Parking is a valuable amenity, and cost and availability can be different from one community to the next. Unfortunately, first-time renters can pay too much attention to other features and not enough to parking policies. This oversight may cost renters’ convenience and time, if not money, too.

car street parking

Apartment Parking 101

During a tour, the leasing agent or landlord should describe the apartment parking rules for their building or complex and if there are additional costs. Before you commit to an apartment, take some time to consider your situation and how parking rules for a complex will impact your wallet, as well as your time and patience. The answers to the following questions will help you make your decision.

If parking space is available, ask:

  • How many spots are available for each apartment? Are there enough for each roommate?
  • Is there an additional cost per space? If so, how much? Is it already included in the rent, or will you pay an extra monthly charge?
  • Are the number of spaces and costs negotiable? Can you have a lower rent if you don’t need a parking space?
  • If the landlord would consider waiving the parking rental fee for your first month as an incentive to sign a lease.
  • If parking is in short supply, how long is the waiting list?
  • Are garage units available? If so, are they attached or detached? What is the cost per month? Is the rental period the same as the apartment lease? Ask to see available units, so you will know how far they are from the apartment you are considering renting.
  • Are spaces assigned? If so, ask how far the space is from the apartment. What do you do if someone parks there? Who do you tell? Also, find out if it is ok to allow someone else to park in your assigned space.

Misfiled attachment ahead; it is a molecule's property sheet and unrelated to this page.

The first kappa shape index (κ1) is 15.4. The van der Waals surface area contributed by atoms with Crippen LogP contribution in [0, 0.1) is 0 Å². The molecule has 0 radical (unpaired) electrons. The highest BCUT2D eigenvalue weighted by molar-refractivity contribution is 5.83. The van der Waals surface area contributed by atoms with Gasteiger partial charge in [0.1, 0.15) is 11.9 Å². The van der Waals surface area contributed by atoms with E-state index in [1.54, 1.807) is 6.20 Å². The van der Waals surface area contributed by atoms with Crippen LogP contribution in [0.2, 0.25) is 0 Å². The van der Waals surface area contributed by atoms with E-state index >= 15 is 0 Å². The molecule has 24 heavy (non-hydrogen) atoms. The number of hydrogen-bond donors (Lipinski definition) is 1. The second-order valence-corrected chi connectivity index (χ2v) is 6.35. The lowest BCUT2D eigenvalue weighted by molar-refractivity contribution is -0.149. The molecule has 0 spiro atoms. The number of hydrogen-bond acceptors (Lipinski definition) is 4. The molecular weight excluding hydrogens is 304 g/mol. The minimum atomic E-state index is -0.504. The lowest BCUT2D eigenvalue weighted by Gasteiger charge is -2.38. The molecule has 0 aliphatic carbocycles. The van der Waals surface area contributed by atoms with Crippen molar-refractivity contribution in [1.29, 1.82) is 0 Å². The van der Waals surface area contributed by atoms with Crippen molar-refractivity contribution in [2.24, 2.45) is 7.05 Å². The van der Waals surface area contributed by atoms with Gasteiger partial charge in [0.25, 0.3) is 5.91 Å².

• Is parking available for visitors? Is there a time limit?
  • Is vehicle registration required for all residents and visitors? If you need a handicap-accessible parking space, is there one available near the apartment large enough to accommodate your vehicle and let you maneuver your equipment?

If parking is not available on-site, ask to see your off-site parking options, which may include a parking garage, an open lot or off-street parking. Ask:

  • How far you will you have to walk from your car to your apartment each time you go out? How easy will it be for you to carry groceries and everyday items back and forth?
  • How much will monthly parking cost?
  • Is the parking area safe and secure? Is it well lit? Are there security guards and cameras in use? Have there been any problems?
  • Are there any rental parking options offered by neighbors in private residences nearby?

Apartment Parking Rules or Etiquette

Parking guidelines may not include these etiquette tips, but do consider following them:

  • Don’t take up more than one space. If your car is on the line or over, jump back in and readjust!
  • If you drive a large vehicle, don’t try to squeeze into spaces meant for compact cars. You may have to park a little farther away, but you will have the room you need to park and unload.
  • Slow down when coming and going through parking areas. Often, parking lots are adjacent to green spaces or tot lots, so keep your eyes open for children running and playing nearby.
  • Observe winter parking rules to help plow drivers keep lots cleared of snow.

Often, you can add your name to a waiting list for a parking space and get a better one than you have when one becomes available. You will also improve your odds of getting a space by following the parking rules and guidelines outlined in your rental agreement.

If you have any questions about parking on any of our properties, please give us a call. We’re here to help you find the right apartment with the amenities you need.

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